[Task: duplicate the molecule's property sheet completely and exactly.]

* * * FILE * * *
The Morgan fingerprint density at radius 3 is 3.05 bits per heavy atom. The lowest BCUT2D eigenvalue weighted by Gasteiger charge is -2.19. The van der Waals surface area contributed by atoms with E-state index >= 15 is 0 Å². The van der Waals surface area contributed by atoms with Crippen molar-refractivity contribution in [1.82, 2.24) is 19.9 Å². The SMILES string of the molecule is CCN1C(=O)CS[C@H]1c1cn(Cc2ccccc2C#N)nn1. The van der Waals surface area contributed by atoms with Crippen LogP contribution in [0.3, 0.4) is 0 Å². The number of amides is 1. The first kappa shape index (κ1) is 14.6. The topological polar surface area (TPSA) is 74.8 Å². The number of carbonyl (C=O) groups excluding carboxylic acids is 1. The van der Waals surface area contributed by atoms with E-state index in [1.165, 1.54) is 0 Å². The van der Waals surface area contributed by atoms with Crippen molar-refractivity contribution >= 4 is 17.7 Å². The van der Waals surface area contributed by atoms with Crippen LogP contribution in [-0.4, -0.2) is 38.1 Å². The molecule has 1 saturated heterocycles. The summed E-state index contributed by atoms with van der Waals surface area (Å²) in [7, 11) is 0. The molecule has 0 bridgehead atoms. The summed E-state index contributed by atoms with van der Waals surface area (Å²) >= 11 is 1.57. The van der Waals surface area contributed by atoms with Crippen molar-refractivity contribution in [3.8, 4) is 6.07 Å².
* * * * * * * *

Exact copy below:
The Morgan fingerprint density at radius 3 is 3.05 bits per heavy atom. The lowest BCUT2D eigenvalue weighted by Gasteiger charge is -2.19. The van der Waals surface area contributed by atoms with E-state index >= 15 is 0 Å². The van der Waals surface area contributed by atoms with Crippen molar-refractivity contribution in [1.82, 2.24) is 19.9 Å². The SMILES string of the molecule is CCN1C(=O)CS[C@H]1c1cn(Cc2ccccc2C#N)nn1. The van der Waals surface area contributed by atoms with Crippen LogP contribution in [0.3, 0.4) is 0 Å². The number of amides is 1. The first kappa shape index (κ1) is 14.6. The topological polar surface area (TPSA) is 74.8 Å². The number of carbonyl (C=O) groups excluding carboxylic acids is 1. The van der Waals surface area contributed by atoms with E-state index in [1.165, 1.54) is 0 Å². The van der Waals surface area contributed by atoms with Crippen molar-refractivity contribution >= 4 is 17.7 Å². The van der Waals surface area contributed by atoms with Crippen LogP contribution in [-0.4, -0.2) is 38.1 Å². The molecule has 1 saturated heterocycles. The summed E-state index contributed by atoms with van der Waals surface area (Å²) in [7, 11) is 0. The molecule has 0 bridgehead atoms. The summed E-state index contributed by atoms with van der Waals surface area (Å²) >= 11 is 1.57. The van der Waals surface area contributed by atoms with Crippen molar-refractivity contribution in [3.8, 4) is 6.07 Å².